I prepared this simple dish a couple of nights ago, to include with a veggie bowl that included baked potatoes, steamed cauliflower and tomatoes fresh from the garden.

Raw Applesauce

4 apples, cored and diced

4 dates, pitted

2 stalks of celery, chopped

1/2 teaspoon cinnamon

Combine all ingredients in a blender and blend until a smooth, even applesauce forms. Serve immediately. Makes two servings. If there are leftovers, sprinkle fresh lemon juice over the applesauce and seal tightly. Store in refrigerator.

This recipe came together in minutes, and it was so good. I purposefully left my applesauce slightly chunky. And when I discovered I was out of dates, I substituted 1 tablespoon of organic maple syrup. The applesauce was the perfect accompaniment for the veggies.

Two Raw Apple Treats

Apple Pie Smoothie

I made these cold frosty smoothies after dinner, as a special treat.

Apple Pie Smoothie

2 red apples, cored and cut into chunks

1 1/2 – 2 frozen bananas, chunked

1 1/2 cups almond or coconut milk, unsweetened

1 tablespoon organic maple syrup OR 1 date

3/4 teaspoon cinnamon

1/4 teaspoon ground ginger

Pinch of nutmeg

Combine all ingredients in a blender. Blend until smooth. Add more almond milk or water, if needed. Serve immediately. Makes two servings.

Two Raw Apple Treats

What a treat this was! The blended drink was thick and very cold, and did indeed taste like apple pie. The smoothie could be served as a meal replacement for breakfast, lunch or dinner. Or, as I discovered, it makes an excellent after dinner treat.

I am loving the Apple Challenge and getting my three apples a day in a variety of ways. And I know my liver is benefiting, as is the rest of my body. Watch for more nutritious and fun recipes as the challenge continues!

Two Raw Apple Treats

Calendula

This beautiful flowering plant has been used for centuries for ornamental, culinary and medicinal purposes. Calendula, also known as pot marigold, is a powerful anti-inflammatory and one of the strongest antiviral herbs.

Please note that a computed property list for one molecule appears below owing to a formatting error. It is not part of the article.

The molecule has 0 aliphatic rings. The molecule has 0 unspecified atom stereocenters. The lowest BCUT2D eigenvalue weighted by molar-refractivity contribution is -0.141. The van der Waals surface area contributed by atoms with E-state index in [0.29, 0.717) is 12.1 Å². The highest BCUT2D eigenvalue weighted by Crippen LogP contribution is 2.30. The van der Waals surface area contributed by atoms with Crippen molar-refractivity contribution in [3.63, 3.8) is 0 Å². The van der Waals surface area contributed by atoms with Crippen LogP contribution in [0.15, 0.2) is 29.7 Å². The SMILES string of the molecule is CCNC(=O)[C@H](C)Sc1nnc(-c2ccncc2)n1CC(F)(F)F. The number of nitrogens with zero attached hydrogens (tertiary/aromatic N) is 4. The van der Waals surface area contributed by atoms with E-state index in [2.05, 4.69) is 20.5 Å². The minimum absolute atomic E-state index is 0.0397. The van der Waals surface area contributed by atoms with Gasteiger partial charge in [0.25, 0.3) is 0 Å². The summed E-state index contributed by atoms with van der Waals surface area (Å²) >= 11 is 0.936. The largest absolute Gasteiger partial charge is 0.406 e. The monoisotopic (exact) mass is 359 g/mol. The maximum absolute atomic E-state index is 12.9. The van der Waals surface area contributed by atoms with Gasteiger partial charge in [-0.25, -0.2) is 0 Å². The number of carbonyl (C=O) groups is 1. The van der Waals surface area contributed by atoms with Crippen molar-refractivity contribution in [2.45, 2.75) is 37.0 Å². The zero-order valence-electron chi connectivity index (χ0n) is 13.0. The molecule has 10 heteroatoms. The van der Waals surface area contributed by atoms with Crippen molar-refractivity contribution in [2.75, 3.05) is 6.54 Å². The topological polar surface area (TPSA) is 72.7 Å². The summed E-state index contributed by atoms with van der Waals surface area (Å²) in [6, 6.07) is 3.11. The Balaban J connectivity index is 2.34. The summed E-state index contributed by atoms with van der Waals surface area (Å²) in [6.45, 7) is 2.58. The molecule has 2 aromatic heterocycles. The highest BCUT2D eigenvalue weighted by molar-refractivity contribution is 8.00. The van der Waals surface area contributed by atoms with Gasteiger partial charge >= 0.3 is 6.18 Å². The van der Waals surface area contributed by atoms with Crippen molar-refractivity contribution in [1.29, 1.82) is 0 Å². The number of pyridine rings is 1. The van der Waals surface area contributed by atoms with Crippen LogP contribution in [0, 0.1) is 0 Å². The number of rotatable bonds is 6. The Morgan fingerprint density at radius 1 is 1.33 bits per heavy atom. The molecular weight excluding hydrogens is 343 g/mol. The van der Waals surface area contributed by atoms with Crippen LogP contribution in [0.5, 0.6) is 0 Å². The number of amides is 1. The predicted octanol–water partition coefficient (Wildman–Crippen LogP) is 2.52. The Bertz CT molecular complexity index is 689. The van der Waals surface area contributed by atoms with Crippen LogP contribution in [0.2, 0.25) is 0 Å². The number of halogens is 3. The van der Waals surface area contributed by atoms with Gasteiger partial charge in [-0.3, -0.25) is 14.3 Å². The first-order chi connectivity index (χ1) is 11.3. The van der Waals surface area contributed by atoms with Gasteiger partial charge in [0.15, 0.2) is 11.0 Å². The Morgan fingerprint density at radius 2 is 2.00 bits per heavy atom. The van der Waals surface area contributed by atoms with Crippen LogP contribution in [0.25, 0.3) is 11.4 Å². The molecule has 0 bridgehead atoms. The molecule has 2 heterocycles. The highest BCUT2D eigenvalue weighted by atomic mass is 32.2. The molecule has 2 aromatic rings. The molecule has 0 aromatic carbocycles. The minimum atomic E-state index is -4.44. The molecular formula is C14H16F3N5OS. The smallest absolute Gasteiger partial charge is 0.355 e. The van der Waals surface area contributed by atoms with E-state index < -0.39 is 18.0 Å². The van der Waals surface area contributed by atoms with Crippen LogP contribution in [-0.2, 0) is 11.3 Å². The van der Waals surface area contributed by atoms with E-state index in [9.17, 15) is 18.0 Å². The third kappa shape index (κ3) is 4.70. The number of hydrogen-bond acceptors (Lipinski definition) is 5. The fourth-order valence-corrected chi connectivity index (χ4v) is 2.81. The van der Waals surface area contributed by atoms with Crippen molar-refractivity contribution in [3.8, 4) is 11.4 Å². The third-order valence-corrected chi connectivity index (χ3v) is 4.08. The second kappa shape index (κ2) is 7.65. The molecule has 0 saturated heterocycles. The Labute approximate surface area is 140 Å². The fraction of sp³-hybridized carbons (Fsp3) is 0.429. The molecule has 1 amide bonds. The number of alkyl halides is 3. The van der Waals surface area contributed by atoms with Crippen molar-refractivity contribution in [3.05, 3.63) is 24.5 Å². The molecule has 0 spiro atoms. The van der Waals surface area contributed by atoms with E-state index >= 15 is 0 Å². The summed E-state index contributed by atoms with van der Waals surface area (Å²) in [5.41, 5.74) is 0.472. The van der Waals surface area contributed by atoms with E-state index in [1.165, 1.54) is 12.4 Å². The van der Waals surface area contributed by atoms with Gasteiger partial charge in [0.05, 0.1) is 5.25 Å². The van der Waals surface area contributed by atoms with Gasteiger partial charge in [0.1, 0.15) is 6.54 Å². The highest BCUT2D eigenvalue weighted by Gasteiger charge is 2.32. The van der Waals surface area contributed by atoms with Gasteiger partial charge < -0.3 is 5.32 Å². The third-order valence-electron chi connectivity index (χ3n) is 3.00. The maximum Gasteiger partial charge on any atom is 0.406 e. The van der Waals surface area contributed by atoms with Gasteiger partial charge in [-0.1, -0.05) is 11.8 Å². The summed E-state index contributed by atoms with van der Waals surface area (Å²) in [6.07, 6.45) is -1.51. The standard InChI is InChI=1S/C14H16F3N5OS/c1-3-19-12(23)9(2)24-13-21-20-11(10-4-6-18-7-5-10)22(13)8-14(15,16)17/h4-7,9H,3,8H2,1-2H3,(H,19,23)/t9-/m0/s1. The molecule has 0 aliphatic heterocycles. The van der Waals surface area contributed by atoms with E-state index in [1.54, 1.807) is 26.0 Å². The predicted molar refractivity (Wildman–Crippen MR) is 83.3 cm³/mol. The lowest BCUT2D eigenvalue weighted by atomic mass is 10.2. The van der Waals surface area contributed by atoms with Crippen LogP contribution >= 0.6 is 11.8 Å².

Calendula

What is Calendula?

This flowering annual originated in western Europe, southeastern Asia and the Mediterranean. It’s commonly found in home gardens throughout the world today and easily blooms and thrives wherever it’s planted. The orange-yellow petals of the flowers are used medicinally, both externally and internally.

These petals contain high levels of antioxidants in the form of carotenoids and flavonoids. Calendula contains both lutein and beta-carotene, which the body absorbs and converts into vitamin A. The flowers also contain fatty acids and they are rich in oxygenated oils.

Calendula

Health Benefits of Calendula

• Powerful anti-inflammatory properties make it a potent remedy for issues such diaper rash, dermatitis, ear infections, ulcers and sore throats.

• Prevents and relaxes muscle spasms and cramps.

• In studies done for slow-healing wounds it was found that using calendula-based gels and topical ointments helped speed up recovery rate and healing. Even more impressive, it increases blood flow and oxygen to wounds and infected areas, which helps the body grow new tissue.

• Contains antimicrobial and antiviral compounds, making calendula effective in fighting pathogens, candida and antibiotic resistant strains of bacteria.